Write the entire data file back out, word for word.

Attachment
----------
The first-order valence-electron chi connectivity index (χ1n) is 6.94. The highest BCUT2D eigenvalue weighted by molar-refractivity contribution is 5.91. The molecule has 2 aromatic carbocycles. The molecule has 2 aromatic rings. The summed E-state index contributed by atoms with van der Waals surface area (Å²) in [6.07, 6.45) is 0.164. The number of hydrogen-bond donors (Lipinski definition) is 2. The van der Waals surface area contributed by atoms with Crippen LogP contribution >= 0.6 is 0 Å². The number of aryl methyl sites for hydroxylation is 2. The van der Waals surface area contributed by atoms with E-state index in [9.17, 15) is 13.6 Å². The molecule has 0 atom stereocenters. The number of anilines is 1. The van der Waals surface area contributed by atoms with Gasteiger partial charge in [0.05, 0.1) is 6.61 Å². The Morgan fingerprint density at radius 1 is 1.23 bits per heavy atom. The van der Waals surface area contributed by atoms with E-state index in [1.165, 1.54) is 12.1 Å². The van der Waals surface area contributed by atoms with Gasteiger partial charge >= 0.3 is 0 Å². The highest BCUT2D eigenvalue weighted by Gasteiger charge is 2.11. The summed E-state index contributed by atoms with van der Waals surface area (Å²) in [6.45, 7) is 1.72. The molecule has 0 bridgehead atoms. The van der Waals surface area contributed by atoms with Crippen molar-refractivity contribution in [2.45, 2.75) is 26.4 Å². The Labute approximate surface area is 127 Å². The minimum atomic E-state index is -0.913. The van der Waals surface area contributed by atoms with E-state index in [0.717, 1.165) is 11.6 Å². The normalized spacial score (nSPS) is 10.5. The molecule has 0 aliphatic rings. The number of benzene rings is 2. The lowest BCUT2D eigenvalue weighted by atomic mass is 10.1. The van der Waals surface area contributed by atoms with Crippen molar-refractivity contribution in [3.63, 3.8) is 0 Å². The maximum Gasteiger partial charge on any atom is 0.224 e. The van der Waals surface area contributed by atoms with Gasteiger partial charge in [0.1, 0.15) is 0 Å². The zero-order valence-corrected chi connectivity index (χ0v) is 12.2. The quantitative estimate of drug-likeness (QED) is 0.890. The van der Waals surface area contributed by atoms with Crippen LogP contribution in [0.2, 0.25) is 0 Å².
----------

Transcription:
The first-order valence-electron chi connectivity index (χ1n) is 6.94. The highest BCUT2D eigenvalue weighted by molar-refractivity contribution is 5.91. The molecule has 2 aromatic carbocycles. The molecule has 2 aromatic rings. The summed E-state index contributed by atoms with van der Waals surface area (Å²) in [6.07, 6.45) is 0.164. The number of hydrogen-bond donors (Lipinski definition) is 2. The van der Waals surface area contributed by atoms with Crippen LogP contribution >= 0.6 is 0 Å². The number of aryl methyl sites for hydroxylation is 2. The van der Waals surface area contributed by atoms with E-state index in [9.17, 15) is 13.6 Å². The molecule has 0 atom stereocenters. The number of anilines is 1. The van der Waals surface area contributed by atoms with Gasteiger partial charge in [0.05, 0.1) is 6.61 Å². The Morgan fingerprint density at radius 1 is 1.23 bits per heavy atom. The van der Waals surface area contributed by atoms with E-state index in [1.165, 1.54) is 12.1 Å². The van der Waals surface area contributed by atoms with Gasteiger partial charge >= 0.3 is 0 Å². The highest BCUT2D eigenvalue weighted by Gasteiger charge is 2.11. The summed E-state index contributed by atoms with van der Waals surface area (Å²) in [6.45, 7) is 1.72. The molecule has 0 bridgehead atoms. The van der Waals surface area contributed by atoms with Crippen molar-refractivity contribution in [2.45, 2.75) is 26.4 Å². The Labute approximate surface area is 127 Å². The minimum atomic E-state index is -0.913. The van der Waals surface area contributed by atoms with E-state index in [0.717, 1.165) is 11.6 Å². The normalized spacial score (nSPS) is 10.5. The molecule has 0 aliphatic rings. The number of benzene rings is 2. The lowest BCUT2D eigenvalue weighted by atomic mass is 10.1. The van der Waals surface area contributed by atoms with Crippen molar-refractivity contribution in [3.63, 3.8) is 0 Å². The maximum Gasteiger partial charge on any atom is 0.224 e. The van der Waals surface area contributed by atoms with Gasteiger partial charge in [0.1, 0.15) is 0 Å². The zero-order valence-corrected chi connectivity index (χ0v) is 12.2. The quantitative estimate of drug-likeness (QED) is 0.890. The van der Waals surface area contributed by atoms with Crippen LogP contribution in [0.2, 0.25) is 0 Å².